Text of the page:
Kitchen & Bath Design News

JUL 2019

Kitchen & Bath Design News is the industry's leading business, design and product resource for the kitchen and bath trade.

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Page 32 of 67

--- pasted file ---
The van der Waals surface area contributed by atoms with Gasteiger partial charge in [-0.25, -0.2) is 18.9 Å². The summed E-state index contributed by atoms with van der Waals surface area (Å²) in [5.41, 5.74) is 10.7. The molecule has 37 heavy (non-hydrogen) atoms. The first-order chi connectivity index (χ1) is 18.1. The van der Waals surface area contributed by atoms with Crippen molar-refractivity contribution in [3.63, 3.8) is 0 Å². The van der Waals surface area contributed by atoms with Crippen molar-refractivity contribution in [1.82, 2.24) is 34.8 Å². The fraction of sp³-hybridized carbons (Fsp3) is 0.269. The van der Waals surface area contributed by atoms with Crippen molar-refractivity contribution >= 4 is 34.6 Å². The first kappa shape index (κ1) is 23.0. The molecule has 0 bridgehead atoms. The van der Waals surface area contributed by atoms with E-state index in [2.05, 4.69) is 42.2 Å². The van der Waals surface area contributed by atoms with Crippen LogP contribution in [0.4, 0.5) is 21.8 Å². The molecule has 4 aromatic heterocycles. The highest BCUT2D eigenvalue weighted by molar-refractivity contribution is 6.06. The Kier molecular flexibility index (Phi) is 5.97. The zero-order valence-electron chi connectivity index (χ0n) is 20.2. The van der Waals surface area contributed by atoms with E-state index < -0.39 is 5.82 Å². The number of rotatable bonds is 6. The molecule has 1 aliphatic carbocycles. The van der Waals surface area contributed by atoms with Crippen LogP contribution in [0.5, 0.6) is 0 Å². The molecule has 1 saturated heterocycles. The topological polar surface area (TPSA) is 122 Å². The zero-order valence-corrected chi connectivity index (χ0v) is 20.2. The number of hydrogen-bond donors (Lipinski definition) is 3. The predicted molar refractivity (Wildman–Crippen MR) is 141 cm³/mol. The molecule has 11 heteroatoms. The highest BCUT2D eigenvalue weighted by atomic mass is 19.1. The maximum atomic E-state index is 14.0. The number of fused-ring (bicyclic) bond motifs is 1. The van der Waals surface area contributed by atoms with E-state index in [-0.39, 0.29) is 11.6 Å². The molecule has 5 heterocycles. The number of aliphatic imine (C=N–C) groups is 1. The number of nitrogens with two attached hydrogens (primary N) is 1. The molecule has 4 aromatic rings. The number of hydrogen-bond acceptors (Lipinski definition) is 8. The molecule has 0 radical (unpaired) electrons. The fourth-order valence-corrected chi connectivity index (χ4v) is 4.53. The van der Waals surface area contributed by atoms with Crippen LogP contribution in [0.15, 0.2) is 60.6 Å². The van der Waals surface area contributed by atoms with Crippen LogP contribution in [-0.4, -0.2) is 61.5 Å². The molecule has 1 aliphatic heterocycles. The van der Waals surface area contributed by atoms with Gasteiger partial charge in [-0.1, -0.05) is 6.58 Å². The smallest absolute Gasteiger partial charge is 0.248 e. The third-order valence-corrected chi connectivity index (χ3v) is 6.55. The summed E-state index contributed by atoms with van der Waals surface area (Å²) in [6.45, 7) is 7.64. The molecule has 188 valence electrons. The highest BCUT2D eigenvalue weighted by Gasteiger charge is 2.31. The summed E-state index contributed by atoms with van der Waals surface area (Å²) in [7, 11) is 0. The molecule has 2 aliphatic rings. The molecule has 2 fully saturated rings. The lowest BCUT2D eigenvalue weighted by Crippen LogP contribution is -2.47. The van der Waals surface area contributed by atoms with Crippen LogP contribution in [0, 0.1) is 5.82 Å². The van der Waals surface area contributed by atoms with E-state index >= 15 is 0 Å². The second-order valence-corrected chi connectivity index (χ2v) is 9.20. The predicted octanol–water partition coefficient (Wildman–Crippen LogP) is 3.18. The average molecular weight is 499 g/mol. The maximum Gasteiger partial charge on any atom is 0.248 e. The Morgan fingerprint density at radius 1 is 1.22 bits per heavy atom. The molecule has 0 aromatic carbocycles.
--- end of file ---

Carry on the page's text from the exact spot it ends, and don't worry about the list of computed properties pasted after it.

Designing for a sophisticated luxury market, Steven Cooper of Cooper Pacic Kitchens in West Hollywood, CA agrees that New Traditional is a trend with staying power. "We are such believers that we just installed a New Traditional kitchen in our showroom," he says. "The extreme high-end market, too, appreciates the warmth of traditional kitchens while also borrowing a restrained sensibility from contempo- rary design. Our designs include lots of layering and textures and combinations of nishes and colors. And the great thing about New Traditional is that it leaves room for us to also pay homage to our region with Regency and Art Deco elements." INTERPRETING A TREND What makes New Traditional such a well-loved style is its versatility. Says Peter Salerno, a kitchen industry guru with numerous awards to his name and an idea-lled showroom in Wycko, NJ: "Are we talking about traditional with a modern twist, modern with a traditional twist, transitional or something in between? Well, I think transitional probably comes closest to current tastes, but personally I nd that term rather weak and nondescript. New Traditional is a better term. It intrigues clients, and that's something we welcome. We love it when they come to our showroom and are inspired to think creatively." Currently, the Salerno showroom is displaying a number of new cabinet door styles, and he notes, "In our market, the Shaker door is pretty much out. Our clients are denitely looking for something a bit more ornate and unusual. We give them that with more details and unique features. One of our doors, for example, features a stainless steel frame. Another stands out with triple beads. The point here is to give the cli- ents ideas and have them open themselves to new concepts." On the other hand, massive crown moldings are giving way to less elaborate treatments, he says, and however much he loves creative solutions, he discourages outrageous design themes. "People are looking for tranquility," he explains, "which is why New Traditional is such a good style. An all-black kitchen, for example, with all-black cabinetry and appliances, may seem sexy right now, but for how long is it sexy? And who wants to pay , for a kitchen you are sick and tired of within a few years?" Furniture details on the island and range hood, deep green as a contrast to creamy white, ceiling beams and a highly ornamental range add traditional personality to this kitchen designed by Wis- consin designer Paul Dybdahl. A brick-vaulted ceiling emphasized with dark beams, a farm table and island with furniture details and a classic black range and hood contrasting with white walls typifies the New Traditional look in this space designed by Steven Cooper of Cooper-Pacific Kitchens. (top photo) New Traditional is exemplified in this kitchen designed by South Carolina designer Bryan Reiss. The vaulted ceiling is painted white and the function of the kitchen is decidedly contemporary, while the introduction of soft blues, a tile wall and a black iron candelabra add traditional warmth. Art Deco-styled tiles in a ceiling detail and warm woods contrast nicely with stainless steel and white cabinetry in this space designed by Peter Salerno. The kitchen also features four ovens as requested by the owner, a professional pastry chef. Photo: Joe DeMaio Photo: E. Bea Photography Photo: Peter Rymwid July 2019 • 33

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